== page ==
Monday, July 25, 2011


I've been on a bit of a tirade lately on this blog. Tirades are fun, but it's easy to miss the point in the middle of it. I think it's important to point out that I'm not against denominations. I'm not against bishops or hierarchies or traditions or pipe organs or nondenominational churches or any of that. I simply don't care about these things, with one significant exception.

I believe with all my heart that all existence, including and especially human existence, starts and ends -- flows from and flows to -- Jesus Christ and the kingdom he came to proclaim. He is the source of all things, and in him all things hold together. Like the T-shirt says, Jesus is life. The rest is just details.

So the only reason -- the only reason -- I care about any of these things is if they impact people's ability to connect to Jesus and his kingdom. So if denominations and hierarchies are a vehicle that authentically connects people to Jesus, I'm all over that. In their origins, each denomination grew and blossomed and bore fruit because it served this goal. If denominations and hierarchies and all the rest become an obstacle that prevents people from connecting with Jesus and his kingdom in an authentic, life-giving way, get a bulldozer and move them out of the way, or just abandon them and leave them to themselves and follow Jesus where he is going.

My experience over the last couple decades is that mainline denominations, by and large, are failing to connect people to Jesus effectively. The fruit that denominations have borne in the last couple decades, for the most part, is slavery to traditions and hierarchies more than leading people to follow Jesus. (I recognize that this is a blanket statement and that there are significant, wonderful exceptions to it. Here and there in the sea of mainline churches are Jesus-focused leaders and congregations who do an amazing job of making disciples and building the kingdom of God. This is beautiful. But it is also the exception.)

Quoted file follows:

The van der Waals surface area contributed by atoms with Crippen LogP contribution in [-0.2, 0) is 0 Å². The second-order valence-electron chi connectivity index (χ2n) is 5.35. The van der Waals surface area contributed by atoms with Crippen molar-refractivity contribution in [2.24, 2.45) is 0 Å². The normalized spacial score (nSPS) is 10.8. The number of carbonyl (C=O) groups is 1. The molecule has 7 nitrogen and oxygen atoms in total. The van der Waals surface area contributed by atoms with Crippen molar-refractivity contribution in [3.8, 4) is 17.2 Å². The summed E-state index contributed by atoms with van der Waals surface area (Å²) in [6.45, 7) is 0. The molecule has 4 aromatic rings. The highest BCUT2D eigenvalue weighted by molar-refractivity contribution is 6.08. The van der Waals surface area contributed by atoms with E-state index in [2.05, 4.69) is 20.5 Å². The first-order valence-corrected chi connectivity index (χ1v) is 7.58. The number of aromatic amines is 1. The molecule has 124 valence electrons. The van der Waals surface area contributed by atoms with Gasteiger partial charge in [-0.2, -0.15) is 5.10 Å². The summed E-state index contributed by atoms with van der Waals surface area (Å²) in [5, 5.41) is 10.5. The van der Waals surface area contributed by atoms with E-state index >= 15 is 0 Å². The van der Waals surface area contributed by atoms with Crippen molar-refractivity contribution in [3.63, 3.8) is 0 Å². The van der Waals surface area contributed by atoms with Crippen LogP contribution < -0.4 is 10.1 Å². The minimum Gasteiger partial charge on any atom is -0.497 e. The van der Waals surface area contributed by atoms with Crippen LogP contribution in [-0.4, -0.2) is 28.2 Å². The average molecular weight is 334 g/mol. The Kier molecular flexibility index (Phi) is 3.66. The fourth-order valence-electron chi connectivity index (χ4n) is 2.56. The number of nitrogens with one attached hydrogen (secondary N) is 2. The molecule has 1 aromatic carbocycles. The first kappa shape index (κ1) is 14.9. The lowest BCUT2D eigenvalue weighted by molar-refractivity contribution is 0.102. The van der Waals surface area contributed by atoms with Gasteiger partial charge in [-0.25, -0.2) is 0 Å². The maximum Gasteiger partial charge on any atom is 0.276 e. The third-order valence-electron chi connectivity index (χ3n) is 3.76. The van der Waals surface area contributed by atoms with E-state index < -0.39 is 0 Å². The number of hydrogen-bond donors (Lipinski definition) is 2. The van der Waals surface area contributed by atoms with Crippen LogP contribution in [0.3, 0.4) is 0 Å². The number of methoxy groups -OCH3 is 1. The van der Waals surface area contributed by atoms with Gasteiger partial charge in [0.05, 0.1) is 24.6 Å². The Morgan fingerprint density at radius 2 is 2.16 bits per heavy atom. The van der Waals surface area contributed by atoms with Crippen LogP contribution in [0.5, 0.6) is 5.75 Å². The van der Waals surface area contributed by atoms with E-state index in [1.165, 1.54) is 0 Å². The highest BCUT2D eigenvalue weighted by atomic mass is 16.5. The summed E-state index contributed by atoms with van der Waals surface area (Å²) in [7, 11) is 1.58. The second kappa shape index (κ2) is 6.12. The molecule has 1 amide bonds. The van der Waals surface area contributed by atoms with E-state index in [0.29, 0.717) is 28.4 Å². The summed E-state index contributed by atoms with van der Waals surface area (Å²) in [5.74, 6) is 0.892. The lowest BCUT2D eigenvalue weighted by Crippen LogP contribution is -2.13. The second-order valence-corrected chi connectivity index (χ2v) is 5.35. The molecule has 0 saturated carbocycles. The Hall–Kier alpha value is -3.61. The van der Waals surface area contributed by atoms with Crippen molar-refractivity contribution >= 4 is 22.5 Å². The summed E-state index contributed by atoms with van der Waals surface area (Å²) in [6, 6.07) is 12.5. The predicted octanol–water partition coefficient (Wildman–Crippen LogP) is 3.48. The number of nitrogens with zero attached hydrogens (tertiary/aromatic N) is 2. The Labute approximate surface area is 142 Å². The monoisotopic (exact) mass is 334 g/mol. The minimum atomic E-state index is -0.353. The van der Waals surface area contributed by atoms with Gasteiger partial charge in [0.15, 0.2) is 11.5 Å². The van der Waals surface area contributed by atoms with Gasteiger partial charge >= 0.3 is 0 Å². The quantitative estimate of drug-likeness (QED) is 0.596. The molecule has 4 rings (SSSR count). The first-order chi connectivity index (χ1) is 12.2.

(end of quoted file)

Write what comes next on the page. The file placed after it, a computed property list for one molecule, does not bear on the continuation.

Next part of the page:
I ponder frequently the number of mostly small congregations across America who identify themselves by their denominational affiliation. Sadly, the smaller congregations are more vulnerable to this mindset because they have believed the lie that they are weak on their own, that they need to be affiliated with a larger group to do any significant mission, that their size leaves them vulnerable to all kinds of dangers and that a denominational affiliation somehow helps them stay safe and / or effective.

It does not occur to them to identify themselves as a church that belongs to Jesus. Somewhere deep in their understanding they know that Jesus is at the core of things, but they don't think much about that. They think about being Lutheran or Presbyterian or Methodist or Episcopalian or whatever. The week-to-week identity they live in has to do with their denomination more than with the kingdom of God.

This is tragic and unbiblical and it is not what Christianity is supposed to be. The more these congregations, and the individual believers within them, identify themselves with their denominational affiliation, the more vulnerable they are to weakness, unfruitfulness, and death. The more they, and the individual believers within them, are authentically connected to Jesus and spend themselves to build his kingdom, the more God's Spirit will infuse them with strength and the more good fruit they will bear.

When I was seventeen years old I heard a challenge straight from the Spirit of God (through the mouth of a speaker at my college) that called me to "live for Jesus Christ and his kingdom." That challenge, that call, is not only for individuals but it is for congregations as well.

So for Central, my own congregation in Elk River, Minnesota, here's where I come to ground. We recently (winter of 2009-10) went through a grueling process of disaffiliating ourselves from the Evangelical Lutheran Church in America (ELCA). We then joined Lutheran Congregations in Mission for Christ (LCMC). If we now approach our affiliation with LCMC as a denominational identity that defines us, and if we focus on what it means to be LCMC, we are in significant danger. If, on the other hand, being in relationship with other congregations that have a similar heritage and are passionate about Jesus and dedicated to pursuing his kingdom and helping other people become his disciples -- if this is helpful to us (which I believe it is) then our LCMC affiliation can reinforce and strengthen what the Spirit of God is doing at Central to help us as a congregation to know Jesus and to live in authentic relationship with him.

Why worry about denominations? Simply because our existence starts and ends with Jesus Christ and his kingdom. Whatever pulls us closer to him is to be valued; whatever prevents us from knowing him and living in his kingdom is to be rejected.

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